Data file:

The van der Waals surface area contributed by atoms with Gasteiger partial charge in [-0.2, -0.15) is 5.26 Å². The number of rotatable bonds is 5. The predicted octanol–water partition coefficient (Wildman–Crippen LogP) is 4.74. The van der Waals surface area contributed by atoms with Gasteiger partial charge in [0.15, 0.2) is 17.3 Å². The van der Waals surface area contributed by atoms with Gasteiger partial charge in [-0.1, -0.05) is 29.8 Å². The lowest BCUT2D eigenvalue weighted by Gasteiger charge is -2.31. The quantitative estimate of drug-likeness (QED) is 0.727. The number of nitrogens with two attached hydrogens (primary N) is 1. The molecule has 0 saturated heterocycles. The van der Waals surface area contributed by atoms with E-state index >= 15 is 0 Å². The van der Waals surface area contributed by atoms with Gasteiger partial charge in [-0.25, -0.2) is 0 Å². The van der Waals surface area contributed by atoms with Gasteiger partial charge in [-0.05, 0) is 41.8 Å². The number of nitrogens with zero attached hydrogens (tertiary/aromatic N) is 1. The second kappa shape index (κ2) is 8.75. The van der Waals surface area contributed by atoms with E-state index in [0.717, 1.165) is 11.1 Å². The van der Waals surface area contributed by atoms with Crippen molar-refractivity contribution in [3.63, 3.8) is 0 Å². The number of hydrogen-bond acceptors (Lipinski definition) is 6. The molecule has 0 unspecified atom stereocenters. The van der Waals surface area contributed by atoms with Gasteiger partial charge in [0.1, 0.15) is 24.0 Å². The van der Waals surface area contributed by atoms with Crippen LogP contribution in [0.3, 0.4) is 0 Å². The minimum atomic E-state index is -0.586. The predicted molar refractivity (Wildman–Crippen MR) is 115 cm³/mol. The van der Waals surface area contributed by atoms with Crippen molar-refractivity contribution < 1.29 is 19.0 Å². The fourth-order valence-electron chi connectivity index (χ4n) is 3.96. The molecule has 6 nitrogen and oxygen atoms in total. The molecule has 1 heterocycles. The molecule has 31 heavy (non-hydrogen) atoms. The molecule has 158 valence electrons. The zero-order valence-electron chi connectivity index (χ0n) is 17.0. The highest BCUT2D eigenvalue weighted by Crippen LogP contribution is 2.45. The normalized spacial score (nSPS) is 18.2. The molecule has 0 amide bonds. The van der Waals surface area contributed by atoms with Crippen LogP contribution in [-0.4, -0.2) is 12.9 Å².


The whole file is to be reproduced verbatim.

The van der Waals surface area contributed by atoms with Gasteiger partial charge in [-0.2, -0.15) is 5.26 Å². The number of rotatable bonds is 5. The predicted octanol–water partition coefficient (Wildman–Crippen LogP) is 4.74. The van der Waals surface area contributed by atoms with Gasteiger partial charge in [0.15, 0.2) is 17.3 Å². The van der Waals surface area contributed by atoms with Gasteiger partial charge in [-0.1, -0.05) is 29.8 Å². The lowest BCUT2D eigenvalue weighted by Gasteiger charge is -2.31. The quantitative estimate of drug-likeness (QED) is 0.727. The number of nitrogens with two attached hydrogens (primary N) is 1. The molecule has 0 saturated heterocycles. The van der Waals surface area contributed by atoms with E-state index >= 15 is 0 Å². The van der Waals surface area contributed by atoms with Gasteiger partial charge in [-0.25, -0.2) is 0 Å². The van der Waals surface area contributed by atoms with Gasteiger partial charge in [-0.05, 0) is 41.8 Å². The number of nitrogens with zero attached hydrogens (tertiary/aromatic N) is 1. The second kappa shape index (κ2) is 8.75. The van der Waals surface area contributed by atoms with E-state index in [0.717, 1.165) is 11.1 Å². The van der Waals surface area contributed by atoms with Crippen molar-refractivity contribution in [3.63, 3.8) is 0 Å². The number of hydrogen-bond acceptors (Lipinski definition) is 6. The molecule has 0 unspecified atom stereocenters. The van der Waals surface area contributed by atoms with Gasteiger partial charge in [0.1, 0.15) is 24.0 Å². The van der Waals surface area contributed by atoms with Crippen LogP contribution in [0.3, 0.4) is 0 Å². The minimum atomic E-state index is -0.586. The predicted molar refractivity (Wildman–Crippen MR) is 115 cm³/mol. The van der Waals surface area contributed by atoms with Crippen molar-refractivity contribution < 1.29 is 19.0 Å². The fourth-order valence-electron chi connectivity index (χ4n) is 3.96. The molecule has 6 nitrogen and oxygen atoms in total. The molecule has 1 heterocycles. The molecule has 31 heavy (non-hydrogen) atoms. The molecule has 158 valence electrons. The zero-order valence-electron chi connectivity index (χ0n) is 17.0. The highest BCUT2D eigenvalue weighted by Crippen LogP contribution is 2.45. The normalized spacial score (nSPS) is 18.2. The molecule has 0 amide bonds. The van der Waals surface area contributed by atoms with Crippen LogP contribution in [-0.4, -0.2) is 12.9 Å².